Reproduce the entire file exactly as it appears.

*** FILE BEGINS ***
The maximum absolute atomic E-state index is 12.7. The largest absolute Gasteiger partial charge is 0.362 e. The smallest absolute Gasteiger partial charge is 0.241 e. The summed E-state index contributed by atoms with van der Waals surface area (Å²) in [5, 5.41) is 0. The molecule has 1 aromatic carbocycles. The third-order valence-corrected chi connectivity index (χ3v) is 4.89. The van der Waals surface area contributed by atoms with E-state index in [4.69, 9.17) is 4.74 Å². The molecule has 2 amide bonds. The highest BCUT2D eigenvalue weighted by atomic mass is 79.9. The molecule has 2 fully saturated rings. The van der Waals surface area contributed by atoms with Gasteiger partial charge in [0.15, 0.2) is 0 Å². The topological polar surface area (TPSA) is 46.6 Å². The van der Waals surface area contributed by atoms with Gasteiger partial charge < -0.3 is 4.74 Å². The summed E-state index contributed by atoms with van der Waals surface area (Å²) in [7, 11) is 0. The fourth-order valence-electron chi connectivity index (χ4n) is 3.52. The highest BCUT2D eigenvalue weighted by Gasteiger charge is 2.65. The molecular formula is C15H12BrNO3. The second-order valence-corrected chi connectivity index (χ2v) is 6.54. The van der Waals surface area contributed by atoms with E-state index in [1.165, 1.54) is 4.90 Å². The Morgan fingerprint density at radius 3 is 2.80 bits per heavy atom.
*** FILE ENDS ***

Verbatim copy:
The maximum absolute atomic E-state index is 12.7. The largest absolute Gasteiger partial charge is 0.362 e. The smallest absolute Gasteiger partial charge is 0.241 e. The summed E-state index contributed by atoms with van der Waals surface area (Å²) in [5, 5.41) is 0. The molecule has 1 aromatic carbocycles. The third-order valence-corrected chi connectivity index (χ3v) is 4.89. The van der Waals surface area contributed by atoms with E-state index in [4.69, 9.17) is 4.74 Å². The molecule has 2 amide bonds. The highest BCUT2D eigenvalue weighted by atomic mass is 79.9. The molecule has 2 fully saturated rings. The van der Waals surface area contributed by atoms with Gasteiger partial charge in [0.15, 0.2) is 0 Å². The topological polar surface area (TPSA) is 46.6 Å². The van der Waals surface area contributed by atoms with Gasteiger partial charge < -0.3 is 4.74 Å². The summed E-state index contributed by atoms with van der Waals surface area (Å²) in [7, 11) is 0. The fourth-order valence-electron chi connectivity index (χ4n) is 3.52. The highest BCUT2D eigenvalue weighted by Gasteiger charge is 2.65. The molecular formula is C15H12BrNO3. The second-order valence-corrected chi connectivity index (χ2v) is 6.54. The van der Waals surface area contributed by atoms with E-state index in [1.165, 1.54) is 4.90 Å². The Morgan fingerprint density at radius 3 is 2.80 bits per heavy atom.